Velocys and Yield10 need financing fast


Everyone agrees that demand for Sustainable Aviation Fuel (SAF) is strong. But two companies involved in the SAF production chain have said they will run out of cash if they don’t raise financing by the end of 2023.

Both Velocys and Yield10 have multiple agreements with major aviation stakeholders but don’t have enough funds to continue their operations.

Velocys, a carbon-negative technology provider, is facing financial challenges due to its inability to secure funding to scale up its business. At the start of this month it said that a planned financing with Carbon Direct Capital had fallen apart (we covered this here).

Now private equity firm Lightrock and Carbon Direct Capital have offered to buy the listed company. The £0.25 per share takeover offer, announced by Velocys on November 20th, values the company at about £4.1m ($5.14m). It is trading at £0.24 today, down from £4.50 a year ago.

Velocys said this offer is at “a substantial discount to the company’s current share price”. Accepting the offer would result in company no longer being floated on the UK AIM exchange.

Velocys received two grants from the UK government’s Advanced Fuels Fund last year.

It was awarded £27m to develop a commercial scale plant in Lincolnshire user gasification and Fischer-Tropsch technology to convert black bin bag waste into SAF. The plant was expected to be operational in 2028 and produce up to 37.4 kilotons a year of SAF.

Velocys also received a £2.5m grant for its e-Alto project to build a demonstration plant to convert carbon dioxide from a fossil gas-powered electricity plant and hydrogen made from renewable electricity into SAF.

The UK government recently announced another nine grants, but Velocys was not included in the 2023 awards.

Velocys board says it will consider the offer especially in view of its very near-term funding requirements and significant long-term funding needs. But if fails to reach an agreement on terms, the company’s operations are likely to come to a halt.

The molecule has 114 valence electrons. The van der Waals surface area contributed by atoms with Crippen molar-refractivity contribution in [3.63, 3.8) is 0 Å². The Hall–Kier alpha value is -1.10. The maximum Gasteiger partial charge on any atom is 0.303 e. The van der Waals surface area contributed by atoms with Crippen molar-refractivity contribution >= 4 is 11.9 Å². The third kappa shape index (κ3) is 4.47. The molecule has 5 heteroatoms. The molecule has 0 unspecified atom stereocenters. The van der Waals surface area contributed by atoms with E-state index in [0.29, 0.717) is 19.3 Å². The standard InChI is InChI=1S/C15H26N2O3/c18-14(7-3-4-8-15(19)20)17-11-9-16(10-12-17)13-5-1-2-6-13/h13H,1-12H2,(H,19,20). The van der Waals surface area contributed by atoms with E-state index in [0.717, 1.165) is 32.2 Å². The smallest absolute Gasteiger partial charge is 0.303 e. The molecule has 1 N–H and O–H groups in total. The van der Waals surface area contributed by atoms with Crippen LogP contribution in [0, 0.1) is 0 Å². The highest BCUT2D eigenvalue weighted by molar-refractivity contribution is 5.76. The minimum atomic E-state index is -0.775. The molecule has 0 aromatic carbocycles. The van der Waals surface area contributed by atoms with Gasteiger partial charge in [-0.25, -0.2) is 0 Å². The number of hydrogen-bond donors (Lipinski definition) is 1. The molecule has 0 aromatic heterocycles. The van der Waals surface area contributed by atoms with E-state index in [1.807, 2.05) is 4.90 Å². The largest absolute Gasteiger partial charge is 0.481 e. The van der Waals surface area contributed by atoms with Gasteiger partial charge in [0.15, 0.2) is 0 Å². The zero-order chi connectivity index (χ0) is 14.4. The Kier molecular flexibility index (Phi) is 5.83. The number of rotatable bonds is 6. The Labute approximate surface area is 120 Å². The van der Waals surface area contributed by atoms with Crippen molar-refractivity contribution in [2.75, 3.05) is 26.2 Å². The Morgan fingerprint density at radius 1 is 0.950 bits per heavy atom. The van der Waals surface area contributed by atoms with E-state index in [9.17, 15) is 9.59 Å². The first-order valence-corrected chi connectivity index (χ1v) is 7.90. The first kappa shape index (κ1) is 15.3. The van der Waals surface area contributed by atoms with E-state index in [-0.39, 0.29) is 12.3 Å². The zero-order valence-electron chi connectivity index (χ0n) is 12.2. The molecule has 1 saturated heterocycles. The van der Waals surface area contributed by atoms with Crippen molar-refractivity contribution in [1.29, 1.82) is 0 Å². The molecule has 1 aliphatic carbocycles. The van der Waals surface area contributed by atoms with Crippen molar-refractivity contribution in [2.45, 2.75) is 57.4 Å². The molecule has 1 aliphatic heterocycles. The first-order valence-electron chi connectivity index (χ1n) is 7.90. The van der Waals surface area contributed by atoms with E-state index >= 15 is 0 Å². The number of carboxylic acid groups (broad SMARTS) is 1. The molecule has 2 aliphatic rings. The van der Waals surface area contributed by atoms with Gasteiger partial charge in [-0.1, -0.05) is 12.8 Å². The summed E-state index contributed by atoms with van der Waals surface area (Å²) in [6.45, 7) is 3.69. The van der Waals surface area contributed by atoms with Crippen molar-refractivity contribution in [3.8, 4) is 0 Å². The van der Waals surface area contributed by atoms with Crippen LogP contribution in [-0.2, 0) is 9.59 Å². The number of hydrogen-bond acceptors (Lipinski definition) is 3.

On other side of the Atlantic, US biotech company Yield10 in its third-quarter earnings call warned investors that there is substantial doubt about the company’s ability to continue as a going concern.

Things were looking good for Yield10 earlier this year. In January, the company signed an agreement with Mitsubishi Corporation to supply, offtake and market Camelina oilseed as the low-carbon feedstock for biofuels. Then in March, the company signed a similar agreement with the American Airlines to produce SAF from Camelina oilseed.

Camelina is an oilseed from the mustard family with a high level (43%) of naturally occurring fats, making it an ideal candidate to use as a feedstock for renewable fuels. With the massive planned increase in SAF production capacity, the need for diverse feedstocks meant every sustainable feedstock was welcome.

In August, another positive development was shared by the management in second-quarter results investor call. Marathon Petroleum and Japan’s oil refiner Eneos were interested to acquire Yield10’s Camelina oilseed for SAF production.

In the meantime, the company was burning through an average of $2.8m during the last few quarters. Nearly 20% of it was on stock-based compensation.

Now, the company doesn’t have funds to go on. In the earnings call held last week, Yield10’s management said the company’s “cash and cash equivalents of $2.8m as of September 30th 2023, will only fund its operations into early December 2023″.

Yield10 said it is evaluating and pursuing different funding strategies. But if it is unable to obtain funds by early December 2023 on acceptable terms, it may have to curtail or even terminate its operations. This could involve seeking Chapter 11 bankruptcy protection.

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